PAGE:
by Laura Hutson
The term “folk art” brings to mind small-town shops selling crafts, or dusty museums full of relics whose only value is their age. “Outsider art” seems somehow classist, and “vernacular art” seems like a politically correct version of whatever it is you're really trying to say. But finding words to talk about art is rarely the point, is it? It's the seeing that matters.
There's something inherently southern about Shannon Lucy's work, and it's something that has nothing to do with looking "folky." Her work is polished and smart, and hilarious in an insidery kind of way, like a self-effacing New Yorker cartoon. But in each piece there is a hint of damage, a little twinge of otherness that points to being at home in the South, the bastard child of America.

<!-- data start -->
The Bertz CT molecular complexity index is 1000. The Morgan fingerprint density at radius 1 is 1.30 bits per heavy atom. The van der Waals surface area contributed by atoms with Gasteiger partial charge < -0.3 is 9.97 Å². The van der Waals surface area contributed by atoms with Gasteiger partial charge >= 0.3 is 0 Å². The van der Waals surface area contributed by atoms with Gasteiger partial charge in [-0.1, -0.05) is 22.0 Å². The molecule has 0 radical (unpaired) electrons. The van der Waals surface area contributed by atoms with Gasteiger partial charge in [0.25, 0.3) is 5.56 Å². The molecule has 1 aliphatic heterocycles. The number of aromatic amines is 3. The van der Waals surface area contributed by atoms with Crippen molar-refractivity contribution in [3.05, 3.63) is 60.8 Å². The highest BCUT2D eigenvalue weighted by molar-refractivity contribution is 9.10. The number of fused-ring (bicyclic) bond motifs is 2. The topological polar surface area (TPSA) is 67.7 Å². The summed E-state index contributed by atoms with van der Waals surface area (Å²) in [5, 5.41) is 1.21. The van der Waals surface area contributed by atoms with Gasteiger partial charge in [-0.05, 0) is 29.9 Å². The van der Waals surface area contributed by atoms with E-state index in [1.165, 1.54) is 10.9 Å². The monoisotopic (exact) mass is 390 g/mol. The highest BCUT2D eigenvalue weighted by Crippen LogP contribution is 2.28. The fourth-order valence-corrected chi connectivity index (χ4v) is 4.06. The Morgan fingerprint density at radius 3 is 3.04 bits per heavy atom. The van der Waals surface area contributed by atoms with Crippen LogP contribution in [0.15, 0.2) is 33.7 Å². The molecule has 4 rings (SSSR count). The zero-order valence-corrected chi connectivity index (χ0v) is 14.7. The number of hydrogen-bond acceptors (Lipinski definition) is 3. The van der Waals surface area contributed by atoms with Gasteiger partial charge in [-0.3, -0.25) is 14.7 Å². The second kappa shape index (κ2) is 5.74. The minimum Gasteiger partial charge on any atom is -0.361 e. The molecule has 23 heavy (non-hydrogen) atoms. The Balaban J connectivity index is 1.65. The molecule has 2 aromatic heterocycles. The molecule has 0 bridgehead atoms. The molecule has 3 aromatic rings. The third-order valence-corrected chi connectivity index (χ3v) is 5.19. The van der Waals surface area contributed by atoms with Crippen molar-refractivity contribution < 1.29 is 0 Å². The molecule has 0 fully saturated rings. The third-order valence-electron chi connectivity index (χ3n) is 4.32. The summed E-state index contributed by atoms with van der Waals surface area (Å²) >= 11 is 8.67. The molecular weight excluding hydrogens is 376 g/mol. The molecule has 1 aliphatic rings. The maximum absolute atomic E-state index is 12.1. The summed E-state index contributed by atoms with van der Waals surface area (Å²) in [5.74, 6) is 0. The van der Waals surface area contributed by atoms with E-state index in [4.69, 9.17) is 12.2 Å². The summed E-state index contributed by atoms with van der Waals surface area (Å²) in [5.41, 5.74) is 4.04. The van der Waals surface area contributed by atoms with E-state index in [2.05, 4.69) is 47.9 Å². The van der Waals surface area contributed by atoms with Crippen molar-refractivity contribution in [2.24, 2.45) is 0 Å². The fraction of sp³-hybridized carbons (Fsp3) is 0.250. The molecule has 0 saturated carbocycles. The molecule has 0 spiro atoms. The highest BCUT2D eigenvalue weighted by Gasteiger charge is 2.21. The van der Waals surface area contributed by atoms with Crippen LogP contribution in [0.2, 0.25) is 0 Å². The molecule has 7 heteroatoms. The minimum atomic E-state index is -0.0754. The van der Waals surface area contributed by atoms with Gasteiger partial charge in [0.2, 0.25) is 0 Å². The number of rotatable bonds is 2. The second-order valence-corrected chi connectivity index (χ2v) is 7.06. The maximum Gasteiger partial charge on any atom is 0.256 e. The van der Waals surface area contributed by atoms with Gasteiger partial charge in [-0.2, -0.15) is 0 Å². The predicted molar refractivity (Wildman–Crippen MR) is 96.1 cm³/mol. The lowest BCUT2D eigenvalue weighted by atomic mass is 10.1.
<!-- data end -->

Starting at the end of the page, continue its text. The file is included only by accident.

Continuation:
I went to the barn in Sylvan Park where Shannon has set up a makeshift studio space — she's only recently relocated to Nashville from New York, and she's moving to L.A. for the last few months of summer. That transitory life isn't always conducive to making new work, but Shannon was kind enough to have me over to look through the work she's accumulated over the past several years. Some of my favorites: The bodega rack full of plastic bags that all say “Nothing;” the end table with the angled surface that makes it impossible for anything to rest on without sliding off and breaking; the classroom-style handwriting guide that morphs from the letter “T” into a cross.
Check back with Country Life for more about Shannon throughout the month of June.